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W. G. Johnson
1896 Canadian Entomologist  
The determined and energetic fight carried on by the miller, the entomologist, and the Local Government in 1889, to stamp out this destructive mill pest in Ontario, is too fresh in the memory of those who witnessed that outbreak to warrant a repetition of the particulars. Suffice it to say that the flour moth is still very abundant in certain Canadian mills. I have received it recently in flour sent me direct from a milling firm in Valleyfield, Quebec, with an urgent appeal for help. The mill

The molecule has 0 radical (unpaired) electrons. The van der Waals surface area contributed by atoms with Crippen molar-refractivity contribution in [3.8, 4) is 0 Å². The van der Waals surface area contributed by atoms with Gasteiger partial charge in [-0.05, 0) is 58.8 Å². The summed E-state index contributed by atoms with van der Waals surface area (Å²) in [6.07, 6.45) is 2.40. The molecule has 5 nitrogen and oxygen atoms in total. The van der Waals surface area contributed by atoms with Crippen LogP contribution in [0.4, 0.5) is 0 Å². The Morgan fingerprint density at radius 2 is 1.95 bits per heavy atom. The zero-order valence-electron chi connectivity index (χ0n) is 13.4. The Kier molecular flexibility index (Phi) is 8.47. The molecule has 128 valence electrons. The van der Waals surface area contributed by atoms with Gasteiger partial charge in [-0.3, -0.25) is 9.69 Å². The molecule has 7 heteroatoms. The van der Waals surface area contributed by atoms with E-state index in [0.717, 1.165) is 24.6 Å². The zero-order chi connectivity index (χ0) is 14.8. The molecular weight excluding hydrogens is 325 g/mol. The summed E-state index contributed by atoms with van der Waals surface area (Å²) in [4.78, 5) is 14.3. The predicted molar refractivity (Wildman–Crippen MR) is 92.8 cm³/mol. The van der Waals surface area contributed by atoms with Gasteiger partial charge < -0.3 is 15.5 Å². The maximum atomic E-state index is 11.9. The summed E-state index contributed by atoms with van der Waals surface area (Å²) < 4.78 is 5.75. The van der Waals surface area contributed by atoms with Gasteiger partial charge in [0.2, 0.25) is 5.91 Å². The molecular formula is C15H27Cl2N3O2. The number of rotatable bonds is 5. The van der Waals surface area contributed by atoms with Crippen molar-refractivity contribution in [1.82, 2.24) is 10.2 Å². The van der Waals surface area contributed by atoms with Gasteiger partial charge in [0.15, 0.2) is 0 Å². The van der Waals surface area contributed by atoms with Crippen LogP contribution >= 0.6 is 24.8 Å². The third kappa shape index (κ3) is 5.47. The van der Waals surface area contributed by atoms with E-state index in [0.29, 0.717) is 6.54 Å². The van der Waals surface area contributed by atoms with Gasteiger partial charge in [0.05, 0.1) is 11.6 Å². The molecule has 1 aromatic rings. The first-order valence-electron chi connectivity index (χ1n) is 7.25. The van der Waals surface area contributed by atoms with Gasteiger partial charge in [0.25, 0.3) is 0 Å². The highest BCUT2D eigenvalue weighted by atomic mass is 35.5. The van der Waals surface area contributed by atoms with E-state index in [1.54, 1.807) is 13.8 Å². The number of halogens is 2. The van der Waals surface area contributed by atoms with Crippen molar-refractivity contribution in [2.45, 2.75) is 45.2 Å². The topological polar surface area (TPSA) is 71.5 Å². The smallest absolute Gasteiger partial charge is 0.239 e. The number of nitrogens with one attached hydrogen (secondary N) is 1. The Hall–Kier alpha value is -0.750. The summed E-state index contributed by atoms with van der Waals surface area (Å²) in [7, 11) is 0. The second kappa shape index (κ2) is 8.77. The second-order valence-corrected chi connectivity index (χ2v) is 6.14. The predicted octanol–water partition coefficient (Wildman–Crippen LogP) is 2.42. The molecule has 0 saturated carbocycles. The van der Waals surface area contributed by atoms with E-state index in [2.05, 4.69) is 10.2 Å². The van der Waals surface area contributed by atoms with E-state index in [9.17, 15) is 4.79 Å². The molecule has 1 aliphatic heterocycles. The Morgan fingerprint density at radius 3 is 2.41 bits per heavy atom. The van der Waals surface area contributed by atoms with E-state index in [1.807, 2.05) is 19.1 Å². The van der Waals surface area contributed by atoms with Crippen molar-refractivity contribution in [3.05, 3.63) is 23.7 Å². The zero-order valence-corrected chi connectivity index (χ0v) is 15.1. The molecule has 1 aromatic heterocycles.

more » ... or help. The mill has been obliged to shut down several times during the present year to clean out the enormous accumulations of matted flour and webs in the spouts and elevator legs. The mill is a new one and has been running a very short time. It is said the pest came from a neighboring firm. My experience with this moth in California and other places convinces me that it is the worst pest millers have to combat, and this note should be a signal warning to all those interested in the milling business. I have also recently discovered the same pest in Southwestern New York State, where it has done considerable mischief this year, and is still spreading. It has occasioned much loss on the Pacific Coast also the present season. If something is not done to arrest and destroy thisadvancing enemy in the United States and Canada, I predict very serious results to the milling industries of both countries.
doi:10.4039/ent2813-1 fatcat:4n2jjgdovjbl7pl7myr3qoresu